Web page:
Perhaps the most clever performance in the A/Visions series was Studies for Automated Piano by Seth Horvitz. Here, a Yamaha Disklavier was the sole instrument onstage, and the composer began the piece by starting a MIDI sequence and then walked offstage. While a piece for digital player piano might be thought of as a rather mundane concert experience, the accompanying visuals transformed this into an engaging multimedia experience. The visual accompaniment here was a projection of the front view of the piano keyboard. The piece is as much a construction of visual patterns as musical ideas. The musical composition was obviously influenced by the visual patterns which are created from using certain musical devices. The cadences were as much visual as they were musical. The resulting visualization here reflects the underlying patterns of the musical work. Visualization of music is often based on the properties of sound pitch, dynamics and timbral changes, and in the case of electronic music, this can make abstract work based on pure sound more engaging. What Horvitz has done here is created a visualization based on more traditional musical elements. The effectiveness of the piece really lies in it’s simplicity.

Study No. 4 for Automatic Piano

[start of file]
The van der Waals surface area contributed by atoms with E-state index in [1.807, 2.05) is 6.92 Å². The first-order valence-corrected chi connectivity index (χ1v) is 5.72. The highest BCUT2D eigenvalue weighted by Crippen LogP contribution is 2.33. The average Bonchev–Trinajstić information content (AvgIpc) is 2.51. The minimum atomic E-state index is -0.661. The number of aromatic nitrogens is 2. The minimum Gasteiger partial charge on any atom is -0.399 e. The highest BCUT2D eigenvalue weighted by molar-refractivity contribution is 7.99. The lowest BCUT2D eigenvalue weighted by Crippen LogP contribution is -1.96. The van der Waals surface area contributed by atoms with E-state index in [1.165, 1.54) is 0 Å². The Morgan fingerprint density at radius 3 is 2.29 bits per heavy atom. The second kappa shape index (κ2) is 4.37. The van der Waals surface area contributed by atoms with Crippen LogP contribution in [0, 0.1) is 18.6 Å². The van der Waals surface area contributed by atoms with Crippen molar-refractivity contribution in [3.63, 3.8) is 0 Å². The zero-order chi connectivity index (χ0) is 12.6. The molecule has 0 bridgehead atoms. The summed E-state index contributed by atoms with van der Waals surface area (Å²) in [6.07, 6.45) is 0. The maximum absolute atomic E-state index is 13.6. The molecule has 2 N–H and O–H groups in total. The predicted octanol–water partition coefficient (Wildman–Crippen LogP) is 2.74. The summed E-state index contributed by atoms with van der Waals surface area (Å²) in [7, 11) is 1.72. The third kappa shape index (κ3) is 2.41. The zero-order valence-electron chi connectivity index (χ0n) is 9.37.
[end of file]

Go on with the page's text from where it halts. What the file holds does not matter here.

Comaduster is a sound designer for game company Bioware by day, and an electronic music producer, active on the Canadian scene, by night. Scrape, the 40-minute piece he performed at MUTEX was his first multimedia work. The music for this was a combination of processed textural sound along with active IDM glitch elements. The visuals were projected on a single large screen and were striking in their originality. The source images for Scrape were all from a DSLR using a macro lens and various tubes and dollies to capture images at very close perspectives and from unusual angles. The result was a visual presentation that had an otherworldly, yet organic feel. While the music didn’t appear to be tightly synchronized, there was a strong connection between the sound and images.

Comaduster – Scrape Preview from Comaduster

Perhaps the most compelling work in the A/Visions series was from Murcof + AntiVJ, a collaboration between Mexican ambient-techno producer Murcof and video artist Simon Gelifus (AntiVJ). For this work, the visuals appeared as 3D images projected on a translucent scrim arranged in a three-screen system that filled the stage. The abstract, computer generated images took on different sizes and shapes throughout the piece, and the sound worked to reinforce this. The visual images roughly followed a mapping of size to loudness, shape to timbre, with the density of sound often corresponding to the density of the images. While these might be obvious connections in the visualization of sound, the scale of the piece as well as the 3D imagery were quite impressive.

Murcof + AntiVJ